The amended provisions on district eligibility for an award require the State to determine that the district budgets at least the same amount from one of four specified sources as it spent from the same source for the most recent fiscal year for which information is available.  The four sources are (a) local funds only; (b) combination of State and local funds; (c) local funds only on a per capita basis; and, (d) combination of State and local funds on a per capita basis.  These provisions also now allow a district to take into consideration, to the extent information is available, exceptions and adjustments taken in the “intervening year or years” between the budgeting and comparison years and those the district “reasonably expects” to take in the budgeting year. 

A school district will meet the compliance standard if it does not reduce its level of expenditures (from at least one of the four sources) below the level of those expenditures from the same source for the preceding fiscal year.  The Department of Education clarifies school districts may change the method used to meet the eligibility or  compliance standard from year to year.  In addition, the district is not required to use the same method to meet the compliance standard in a fiscal year that it used to meet the eligibility standard in that same year.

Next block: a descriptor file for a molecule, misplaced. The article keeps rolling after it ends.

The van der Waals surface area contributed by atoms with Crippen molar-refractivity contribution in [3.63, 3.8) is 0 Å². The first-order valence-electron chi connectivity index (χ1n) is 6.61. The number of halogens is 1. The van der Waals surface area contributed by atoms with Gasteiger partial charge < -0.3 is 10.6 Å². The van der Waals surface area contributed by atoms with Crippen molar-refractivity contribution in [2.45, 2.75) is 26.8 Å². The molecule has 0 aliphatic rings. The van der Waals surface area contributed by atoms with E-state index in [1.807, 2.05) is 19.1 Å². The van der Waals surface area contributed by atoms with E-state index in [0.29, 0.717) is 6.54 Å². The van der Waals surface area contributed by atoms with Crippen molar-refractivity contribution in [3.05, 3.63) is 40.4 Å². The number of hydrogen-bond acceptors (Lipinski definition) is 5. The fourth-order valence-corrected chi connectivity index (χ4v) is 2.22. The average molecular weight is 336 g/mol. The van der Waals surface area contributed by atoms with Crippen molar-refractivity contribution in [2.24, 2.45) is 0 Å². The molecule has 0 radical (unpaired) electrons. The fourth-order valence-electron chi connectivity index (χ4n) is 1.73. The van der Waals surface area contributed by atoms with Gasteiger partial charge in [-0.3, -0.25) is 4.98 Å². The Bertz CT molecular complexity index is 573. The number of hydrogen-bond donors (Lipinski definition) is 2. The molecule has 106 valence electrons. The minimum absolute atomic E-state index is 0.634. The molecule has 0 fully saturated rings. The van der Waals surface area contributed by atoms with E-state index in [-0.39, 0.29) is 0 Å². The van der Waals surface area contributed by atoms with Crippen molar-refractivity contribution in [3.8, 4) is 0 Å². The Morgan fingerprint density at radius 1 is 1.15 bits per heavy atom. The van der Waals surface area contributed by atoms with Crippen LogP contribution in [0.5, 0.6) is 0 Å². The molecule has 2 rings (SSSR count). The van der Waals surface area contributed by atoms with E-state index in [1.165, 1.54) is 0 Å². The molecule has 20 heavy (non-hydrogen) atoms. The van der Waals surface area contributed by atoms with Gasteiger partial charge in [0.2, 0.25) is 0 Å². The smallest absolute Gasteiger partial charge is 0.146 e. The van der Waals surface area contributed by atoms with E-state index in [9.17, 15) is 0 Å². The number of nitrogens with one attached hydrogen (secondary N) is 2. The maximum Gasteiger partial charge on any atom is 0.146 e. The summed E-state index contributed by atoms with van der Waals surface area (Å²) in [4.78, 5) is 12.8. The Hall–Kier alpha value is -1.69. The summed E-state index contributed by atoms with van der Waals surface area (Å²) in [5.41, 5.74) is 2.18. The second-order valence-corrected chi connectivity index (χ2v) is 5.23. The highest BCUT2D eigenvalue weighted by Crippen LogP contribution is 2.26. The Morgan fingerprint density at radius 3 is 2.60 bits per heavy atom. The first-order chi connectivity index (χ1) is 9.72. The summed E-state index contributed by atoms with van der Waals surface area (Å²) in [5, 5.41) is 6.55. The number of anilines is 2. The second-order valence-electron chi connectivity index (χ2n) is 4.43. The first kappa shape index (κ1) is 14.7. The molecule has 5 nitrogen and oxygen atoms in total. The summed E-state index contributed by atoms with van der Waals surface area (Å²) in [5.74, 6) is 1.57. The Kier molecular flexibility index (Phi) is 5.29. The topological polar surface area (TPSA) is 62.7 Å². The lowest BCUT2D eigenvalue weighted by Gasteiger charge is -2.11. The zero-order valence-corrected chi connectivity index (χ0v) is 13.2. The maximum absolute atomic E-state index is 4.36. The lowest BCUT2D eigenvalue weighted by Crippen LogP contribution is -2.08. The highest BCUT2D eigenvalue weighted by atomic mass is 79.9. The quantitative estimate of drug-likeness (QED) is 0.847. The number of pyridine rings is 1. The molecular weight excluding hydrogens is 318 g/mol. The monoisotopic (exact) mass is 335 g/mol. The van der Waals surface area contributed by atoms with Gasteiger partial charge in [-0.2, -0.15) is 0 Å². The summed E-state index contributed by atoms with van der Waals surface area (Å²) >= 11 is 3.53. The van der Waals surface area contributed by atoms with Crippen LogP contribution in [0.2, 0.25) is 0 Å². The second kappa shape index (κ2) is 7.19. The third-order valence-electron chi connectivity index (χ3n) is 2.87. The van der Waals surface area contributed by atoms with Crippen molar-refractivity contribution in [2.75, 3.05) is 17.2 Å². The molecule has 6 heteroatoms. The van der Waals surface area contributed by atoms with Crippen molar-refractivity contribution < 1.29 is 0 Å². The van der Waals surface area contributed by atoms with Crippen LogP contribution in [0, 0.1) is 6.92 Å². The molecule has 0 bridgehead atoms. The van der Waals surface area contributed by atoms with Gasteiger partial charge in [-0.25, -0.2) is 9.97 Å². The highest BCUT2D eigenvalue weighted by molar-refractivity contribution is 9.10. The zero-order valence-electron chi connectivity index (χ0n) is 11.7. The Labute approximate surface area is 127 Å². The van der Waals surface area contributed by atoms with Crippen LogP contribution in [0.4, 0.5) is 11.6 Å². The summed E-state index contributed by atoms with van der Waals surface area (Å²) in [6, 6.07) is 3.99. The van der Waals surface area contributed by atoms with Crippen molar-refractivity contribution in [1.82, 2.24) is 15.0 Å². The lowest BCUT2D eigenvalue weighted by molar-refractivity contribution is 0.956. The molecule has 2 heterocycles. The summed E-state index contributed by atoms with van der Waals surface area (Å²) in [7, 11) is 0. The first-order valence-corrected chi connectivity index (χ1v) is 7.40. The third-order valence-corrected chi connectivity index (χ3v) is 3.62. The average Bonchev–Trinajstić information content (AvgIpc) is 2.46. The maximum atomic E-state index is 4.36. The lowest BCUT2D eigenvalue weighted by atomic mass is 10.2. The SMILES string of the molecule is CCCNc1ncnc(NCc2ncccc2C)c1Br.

A key addition to the regulations codifies a Department of Education interpretation on MOE adopted in April 2012.  The same interpretation was announced in the Fiscal Year (FY) 2015 and FY 2015 appropriations acts passed by Congress.  The rule states that in the fiscal year following a year in which the school district failed to maintain effort, the level of effort the district must meet is the level that would have been required had the district maintained effort rather than the district’s actual reduced level of expenditure. Since this rule has been the interpretation since 2012, the Department of Education expects States and districts have been complying with this provision since FY 2012-13.  Therefore, this addition to the regulations simply codifies what is current interpretation and practice. 

The new provisions also codify the longstanding practice regarding returning funds to the Department.  The reason for including this specifically is to ensure States and districts are aware of the consequences of a district’s failure to meet the MOE compliance standard.  The regulation clarifies if a district fails to maintain its level of expenditures, the State is liable in a recovery action for the amount by which the district failed to maintain the level of expenditures in that fiscal year or the amount of the district’s Part B subgrant in that fiscal year, whichever is lower. 

Click here to read the final rules and all the comments and discussion.